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Beyond Rigidity: The Unfinished Semantic Agenda of Naming and Necessity [Format Kindle]

Scott Soames

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Revue de presse

In this admirable book, Scott Soames provides well defended answers to some of the most difficult and important questions in the philosophy of language, and he does so with characteristic thoroughness, clarity, and rigor. (Canadian Journal of Philosophy)

Présentation de l'éditeur

In this fascinating work, Scott Soames offers a new conception of the relationship between linguistic meaning and assertions made by utterances. He gives meanings of proper names and natural kind predicates and explains their use in attitude ascriptions. He also demonstrates the irrelevance of rigid designation in understanding why theoretical identities containing such predicates are necessary, if true.

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  • Format : Format Kindle
  • Taille du fichier : 4407 KB
  • Nombre de pages de l'édition imprimée : 392 pages
  • Editeur : Oxford University Press; Édition : 1 (3 janvier 2002)
  • Vendu par : Amazon Media EU S.à r.l.
  • Langue : Anglais
  • ASIN: B000UIQLX2
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Amazon.com: 4.3 étoiles sur 5  6 commentaires
26 internautes sur 28 ont trouvé ce commentaire utile 
5.0 étoiles sur 5 A Heartbreaking Romance 13 juin 2002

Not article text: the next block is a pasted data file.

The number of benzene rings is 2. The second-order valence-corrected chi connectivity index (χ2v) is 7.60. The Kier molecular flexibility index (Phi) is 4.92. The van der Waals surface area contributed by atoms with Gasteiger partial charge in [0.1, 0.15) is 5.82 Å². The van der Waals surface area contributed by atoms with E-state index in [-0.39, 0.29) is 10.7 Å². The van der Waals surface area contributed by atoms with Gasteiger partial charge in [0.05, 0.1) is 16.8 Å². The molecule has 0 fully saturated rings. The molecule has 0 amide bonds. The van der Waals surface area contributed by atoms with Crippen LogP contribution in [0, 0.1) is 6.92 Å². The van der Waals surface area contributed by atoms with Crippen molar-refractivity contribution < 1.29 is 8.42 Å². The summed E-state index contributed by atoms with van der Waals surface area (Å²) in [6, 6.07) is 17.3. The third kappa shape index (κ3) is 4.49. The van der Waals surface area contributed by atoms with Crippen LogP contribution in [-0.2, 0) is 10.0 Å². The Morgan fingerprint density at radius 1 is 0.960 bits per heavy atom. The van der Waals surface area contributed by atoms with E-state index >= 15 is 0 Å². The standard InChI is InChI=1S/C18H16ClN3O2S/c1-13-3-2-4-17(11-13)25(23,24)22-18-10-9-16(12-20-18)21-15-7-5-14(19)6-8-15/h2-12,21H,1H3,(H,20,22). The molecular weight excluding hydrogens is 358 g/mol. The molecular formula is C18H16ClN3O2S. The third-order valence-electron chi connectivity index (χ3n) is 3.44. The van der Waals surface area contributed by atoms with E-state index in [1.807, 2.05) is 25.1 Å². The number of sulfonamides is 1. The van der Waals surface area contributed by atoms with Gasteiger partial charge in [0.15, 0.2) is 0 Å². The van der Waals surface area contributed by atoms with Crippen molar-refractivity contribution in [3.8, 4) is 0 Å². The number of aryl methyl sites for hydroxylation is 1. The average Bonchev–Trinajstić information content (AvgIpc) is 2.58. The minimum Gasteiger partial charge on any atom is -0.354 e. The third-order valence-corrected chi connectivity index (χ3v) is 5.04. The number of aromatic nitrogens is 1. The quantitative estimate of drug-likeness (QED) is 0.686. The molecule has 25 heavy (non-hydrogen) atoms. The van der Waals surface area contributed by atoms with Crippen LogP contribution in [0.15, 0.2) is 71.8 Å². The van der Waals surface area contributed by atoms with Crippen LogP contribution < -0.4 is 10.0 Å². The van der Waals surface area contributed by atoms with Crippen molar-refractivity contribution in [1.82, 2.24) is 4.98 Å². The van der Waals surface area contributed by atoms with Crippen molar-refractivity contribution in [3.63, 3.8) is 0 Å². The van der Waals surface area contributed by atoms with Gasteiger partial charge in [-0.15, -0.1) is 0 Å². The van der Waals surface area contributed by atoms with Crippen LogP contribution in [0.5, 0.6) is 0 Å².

Par Flounder - Publié sur Amazon.com
Format:Relié|Achat vérifié
Most likely one of the most important texts written in the philosophy of language since Kripke's NN. As with his work on truth, one cannot complain--has no room to complain--that Soames is not precise or thorough here. So my review of the book can only be positive, if it is not an obvious expression of utter admiration. The only criticism one could offer at the outset is that the read is a bit stylistically dry, which is a product of careful logical analysis, precision, and painstaking meditation on the several issues covered in it.
Prior to reading this text, I recommend another whirl in Kripke's NN (and yet another...) as well as the first half of Salmon's Reference and Essence (Frege's Puzzle/[Ridgeview] would also be beneficial).
Soames' subtitle to Beyond Rigidity (a clever title) is: 'The Unfinished Semantic Agenda of NN' so one would expect some beaucoup direct reference theory and a clear analysis of just what kind of 'agenda' kripke left 'unfinished.' Soames is meticulous in satisfying that expectation.
Ch 1 discusses two main points of the unfinished semantic agenda: a positive theory of meaning (semantic content, names), and the significance of natural kind terms. Ch 2 is a discussion of proper names as RD's (as not R. descriptions). Ch 3 discusses the meaning of names as their referents. Ch 4 analyzes ambiguity and proper names (esp. indexicals). Ch 5 evaluates 'partially descriptive names.' Ch 6-8 deals with pro attitudes ascriptions (defending a Millian/neo-Russellian view of names and indexicals in light of Fregean informational content). The last chapters deal with natural kind terms.